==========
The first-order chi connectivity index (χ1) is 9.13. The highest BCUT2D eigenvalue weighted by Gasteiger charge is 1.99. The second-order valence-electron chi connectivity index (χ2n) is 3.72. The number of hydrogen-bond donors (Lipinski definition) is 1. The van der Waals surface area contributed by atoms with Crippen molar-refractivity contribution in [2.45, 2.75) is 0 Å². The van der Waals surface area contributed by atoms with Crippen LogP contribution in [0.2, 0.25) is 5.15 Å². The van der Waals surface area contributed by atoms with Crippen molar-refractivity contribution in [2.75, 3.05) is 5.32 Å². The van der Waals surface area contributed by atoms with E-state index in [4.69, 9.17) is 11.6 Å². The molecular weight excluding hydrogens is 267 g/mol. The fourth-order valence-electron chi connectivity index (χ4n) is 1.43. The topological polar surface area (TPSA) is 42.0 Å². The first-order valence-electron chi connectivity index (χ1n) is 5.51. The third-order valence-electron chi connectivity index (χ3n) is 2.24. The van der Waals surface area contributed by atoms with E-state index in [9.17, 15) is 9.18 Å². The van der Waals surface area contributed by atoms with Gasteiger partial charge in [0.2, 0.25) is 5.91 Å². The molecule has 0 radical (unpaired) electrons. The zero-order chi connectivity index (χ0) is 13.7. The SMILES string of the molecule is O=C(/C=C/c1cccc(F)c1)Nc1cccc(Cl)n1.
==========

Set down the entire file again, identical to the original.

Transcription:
The first-order chi connectivity index (χ1) is 9.13. The highest BCUT2D eigenvalue weighted by Gasteiger charge is 1.99. The second-order valence-electron chi connectivity index (χ2n) is 3.72. The number of hydrogen-bond donors (Lipinski definition) is 1. The van der Waals surface area contributed by atoms with Crippen molar-refractivity contribution in [2.45, 2.75) is 0 Å². The van der Waals surface area contributed by atoms with Crippen LogP contribution in [0.2, 0.25) is 5.15 Å². The van der Waals surface area contributed by atoms with Crippen molar-refractivity contribution in [2.75, 3.05) is 5.32 Å². The van der Waals surface area contributed by atoms with E-state index in [4.69, 9.17) is 11.6 Å². The molecular weight excluding hydrogens is 267 g/mol. The fourth-order valence-electron chi connectivity index (χ4n) is 1.43. The topological polar surface area (TPSA) is 42.0 Å². The first-order valence-electron chi connectivity index (χ1n) is 5.51. The third-order valence-electron chi connectivity index (χ3n) is 2.24. The van der Waals surface area contributed by atoms with E-state index in [9.17, 15) is 9.18 Å². The van der Waals surface area contributed by atoms with Gasteiger partial charge in [0.2, 0.25) is 5.91 Å². The molecule has 0 radical (unpaired) electrons. The zero-order chi connectivity index (χ0) is 13.7. The SMILES string of the molecule is O=C(/C=C/c1cccc(F)c1)Nc1cccc(Cl)n1.